Can you post a picture of the tank how it looks now?
And maybe all water parameter and quality readings? (pH, GH, KH, Ammonia, Nitrites, Nitrates)

Maybe you don't need to buy any stuff besides a finer filtersponge and everything else can be solved or deemed unnecessary, saving you money, time and work.
 
Upvote 0

RayClem

Does your tap water contain silicates? Check with your water supplier.

I suspect your brown algae is diatoms. They thrive when there is plenty of phosphates and silicates. The typical phosphate removers: aluminum oxide beads and granular ferric oxide remove both phosphates and silicates. If your tap water contains silicates and/or phosphates, then the phosphate remover might help contain diatom algae by removing the silicates used to build their shells. Nearly all new tanks will develop a diatom bloom when first set up if using tap water as the source water. However, typically, that bloom will go away in a few weeks.

PolyFilter will remove some trace elements as well as organics. Thus, it will remove unwanted phosphates, silicates, and copper from the water. However, it will also remove iron that may be needed for certain plants. These are just some examples. Thus, if your brown algae is diatoms, using PolyFilter should solve the problem.

Purigen is a resin that is designed to remove organics. It is not supposed to remove any minerals.
 
Upvote 0

stephpartin

You're welcome. Always keep in mind: Do you really need it?



Just some short thoughts:

The plural of cichlid is cichlids. Still the bolivians?

You use peat? There's your source of particles and detritus. Do you by any chance also use botanicals like leaves now? That only adds to it. Some is not bad. Sounds like with a fitting piece of finer foam for polishing and maybe some filterfloss you are already served well. Don't clean the main bulk of media too often. Normally you only replace filterfloss and squeeze out the sponges a bit (!) so they don't clogg. Too coarse and clean filtermedia may work for biological filtration but not for mechanical.
Too much vacuuming can also stirr up unnecessary much detritus. Eventually you don't have to do this weekly.

Ignore the phosphates. Ray basically only mentioned them as an example of an actual reason to use any filtermedia that remove certain compounds. I don't think in your case that's necessary.

Can you post a picture of the tank how it looks now?
And maybe all water parameter and quality readings? (pH, GH, KH, Ammonia, Nitrites, Nitrates)

Maybe you don't need to buy any stuff besides a finer filtersponge and everything else can be solved or deemed unnecessary, saving you money, time and work.
Good morning Yeah spell check is good for malapropism. So now that the grammar lesson is over we can move on to my real issue.

I use Fluval peat that is in a very fine media bag so I'm not sure that is the source of my problem. I do not use any kind of leaves and I only clean my filter when it needs it which is about 2 to 3 months. I can put some filter floss in there for the particles. I really don't want to use anything that removes trace elements.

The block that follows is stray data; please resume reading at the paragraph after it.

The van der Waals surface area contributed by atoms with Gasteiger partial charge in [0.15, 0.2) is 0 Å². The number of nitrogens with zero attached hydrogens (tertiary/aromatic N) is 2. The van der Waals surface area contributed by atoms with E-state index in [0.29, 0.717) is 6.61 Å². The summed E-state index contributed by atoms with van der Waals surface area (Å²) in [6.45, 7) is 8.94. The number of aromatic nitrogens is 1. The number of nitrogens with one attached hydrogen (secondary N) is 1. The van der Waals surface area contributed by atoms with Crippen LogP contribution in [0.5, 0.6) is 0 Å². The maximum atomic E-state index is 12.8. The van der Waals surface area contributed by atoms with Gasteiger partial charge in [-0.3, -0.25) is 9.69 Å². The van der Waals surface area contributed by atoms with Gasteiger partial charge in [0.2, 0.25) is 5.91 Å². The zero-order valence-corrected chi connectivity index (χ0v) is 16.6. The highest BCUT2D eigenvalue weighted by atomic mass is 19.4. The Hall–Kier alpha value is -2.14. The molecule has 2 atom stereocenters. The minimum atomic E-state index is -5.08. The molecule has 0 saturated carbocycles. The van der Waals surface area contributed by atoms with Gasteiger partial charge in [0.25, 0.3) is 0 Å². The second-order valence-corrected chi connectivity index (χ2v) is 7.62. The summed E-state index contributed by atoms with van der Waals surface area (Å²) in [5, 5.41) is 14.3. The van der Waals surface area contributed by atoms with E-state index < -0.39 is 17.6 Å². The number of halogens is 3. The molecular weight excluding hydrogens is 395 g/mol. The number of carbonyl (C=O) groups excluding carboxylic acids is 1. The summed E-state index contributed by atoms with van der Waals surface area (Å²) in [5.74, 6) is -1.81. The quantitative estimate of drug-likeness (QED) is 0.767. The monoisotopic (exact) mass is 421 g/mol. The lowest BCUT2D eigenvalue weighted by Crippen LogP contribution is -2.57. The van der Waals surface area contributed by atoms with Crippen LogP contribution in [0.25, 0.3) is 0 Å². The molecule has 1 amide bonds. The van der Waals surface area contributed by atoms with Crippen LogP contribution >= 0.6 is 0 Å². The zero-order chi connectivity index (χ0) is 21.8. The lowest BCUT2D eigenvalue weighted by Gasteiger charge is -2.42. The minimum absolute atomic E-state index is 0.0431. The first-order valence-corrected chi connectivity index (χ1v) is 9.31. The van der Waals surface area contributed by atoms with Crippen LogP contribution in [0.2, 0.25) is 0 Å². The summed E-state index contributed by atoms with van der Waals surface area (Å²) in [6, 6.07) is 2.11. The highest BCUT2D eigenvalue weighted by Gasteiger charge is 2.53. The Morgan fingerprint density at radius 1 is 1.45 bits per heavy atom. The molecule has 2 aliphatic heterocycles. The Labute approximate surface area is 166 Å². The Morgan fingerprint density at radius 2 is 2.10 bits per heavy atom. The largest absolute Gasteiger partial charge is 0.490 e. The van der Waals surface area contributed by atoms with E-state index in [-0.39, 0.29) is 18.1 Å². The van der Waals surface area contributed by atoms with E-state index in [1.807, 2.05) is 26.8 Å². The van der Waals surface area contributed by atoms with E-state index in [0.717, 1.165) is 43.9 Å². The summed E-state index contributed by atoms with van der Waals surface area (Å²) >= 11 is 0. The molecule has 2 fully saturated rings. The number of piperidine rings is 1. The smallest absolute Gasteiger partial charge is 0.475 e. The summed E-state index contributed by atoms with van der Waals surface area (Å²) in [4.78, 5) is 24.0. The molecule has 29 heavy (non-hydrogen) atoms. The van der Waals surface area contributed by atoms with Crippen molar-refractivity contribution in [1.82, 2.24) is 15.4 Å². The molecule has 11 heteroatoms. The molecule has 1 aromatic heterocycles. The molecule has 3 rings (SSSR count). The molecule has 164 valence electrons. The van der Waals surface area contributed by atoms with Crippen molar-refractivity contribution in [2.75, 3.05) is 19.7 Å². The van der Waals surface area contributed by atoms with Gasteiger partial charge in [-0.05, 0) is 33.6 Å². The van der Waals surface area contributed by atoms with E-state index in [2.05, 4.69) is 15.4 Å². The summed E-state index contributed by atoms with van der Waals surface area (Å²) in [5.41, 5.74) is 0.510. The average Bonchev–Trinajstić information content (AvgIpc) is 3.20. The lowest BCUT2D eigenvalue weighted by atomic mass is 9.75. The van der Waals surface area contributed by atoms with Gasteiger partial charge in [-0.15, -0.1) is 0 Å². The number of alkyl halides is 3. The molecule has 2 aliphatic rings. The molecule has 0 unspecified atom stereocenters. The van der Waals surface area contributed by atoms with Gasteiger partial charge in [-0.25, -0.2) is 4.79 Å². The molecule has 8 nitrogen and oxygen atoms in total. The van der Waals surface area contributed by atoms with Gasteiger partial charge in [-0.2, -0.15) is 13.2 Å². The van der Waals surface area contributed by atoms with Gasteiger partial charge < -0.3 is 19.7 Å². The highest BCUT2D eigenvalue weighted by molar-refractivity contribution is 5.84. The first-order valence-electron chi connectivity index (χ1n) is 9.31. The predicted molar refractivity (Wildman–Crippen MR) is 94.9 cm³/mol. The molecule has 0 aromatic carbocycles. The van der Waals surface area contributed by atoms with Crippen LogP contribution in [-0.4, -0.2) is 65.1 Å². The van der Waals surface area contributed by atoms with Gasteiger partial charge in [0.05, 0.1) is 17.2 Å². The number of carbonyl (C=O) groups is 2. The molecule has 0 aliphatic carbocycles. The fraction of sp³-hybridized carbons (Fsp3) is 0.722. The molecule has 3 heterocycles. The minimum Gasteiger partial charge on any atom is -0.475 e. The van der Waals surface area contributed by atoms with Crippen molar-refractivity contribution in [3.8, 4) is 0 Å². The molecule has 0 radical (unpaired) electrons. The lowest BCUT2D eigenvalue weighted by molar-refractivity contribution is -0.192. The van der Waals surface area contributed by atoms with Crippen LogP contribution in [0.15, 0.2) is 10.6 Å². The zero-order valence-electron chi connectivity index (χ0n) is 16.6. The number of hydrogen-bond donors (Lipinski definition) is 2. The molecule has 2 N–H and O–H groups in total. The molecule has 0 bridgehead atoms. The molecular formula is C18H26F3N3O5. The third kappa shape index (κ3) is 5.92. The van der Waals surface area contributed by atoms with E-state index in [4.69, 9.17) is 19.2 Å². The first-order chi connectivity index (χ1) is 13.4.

Im out of town so I can tell you before I left my parameters were Ammonia 0, PH 7, Nitrite 0 and Nitrates 10. I have a GH and KH test but I only use them once in a while.. When I get back home I can post some photos.

Thanks for the guidance
Does your tap water contain silicates? Check with your water supplier.

I suspect your brown algae is diatoms. They thrive when there is plenty of phosphates and silicates. The typical phosphate removers: aluminum oxide beads and granular ferric oxide remove both phosphates and silicates. If your tap water contains silicates and/or phosphates, then the phosphate remover might help contain diatom algae by removing the silicates used to build their shells. Nearly all new tanks will develop a diatom bloom when first set up if using tap water as the source water. However, typically, that bloom will go away in a few weeks.

PolyFilter will remove some trace elements as well as organics. Thus, it will remove unwanted phosphates, silicates, and copper from the water. However, it will also remove iron that may be needed for certain plants. These are just some examples. Thus, if your brown algae is diatoms, using PolyFilter should solve the problem.

Purigen is a resin that is designed to remove organics. It is not supposed to remove any minerals.
Hi Ray thanks so very much for your great advice. No I haven't checked for silicates but will when I get back into town. I use the peat so that My tank doesn't have to go through the diatom phase or at least mask it. I am going to give phosgard a try.
I don't want to use anything that removes trace elements.
I am sticking to purigen for organics and prime for my water conditioner.
Thank you so very much!!!
 
Upvote 0

Islandvic

I would suggest uggest to consider skipping the biohome.

If your water parameters are good, then the layers of foams, bags of matrix and polyfil seem to be working.

First year of fishkeeping it was hard for me to leave things alone. I have found that keeping it simple and leaving what works alone seems to be to best.

My 2 cents...
 
Upvote 0

MacZ

I would suggest uggest to consider skipping the biohome.

If your water parameters are good, then the layers of foams, bags of matrix and polyfil seem to be working.

First year of fishkeeping it was hard for me to leave things alone. I have found that keeping it simple and leaving what works alone seems to be to best.

My 2 cents...

Pretty much what I'm saying in a nutshell.
 
Upvote 0

RayClem

Yep, you only need to use a new type of biomedia if your nitrogen cycle is not stable. However, I am sure Biohome will gladly tank your money, Just remember that your current media has colonies of beneficial bacteria which will be lost if you replace your Matrix with Biohome. Even if Biohome is better than Matrix, you won't notice an improvement in your tank unless your tank is seriously overstocked.
 
Upvote 0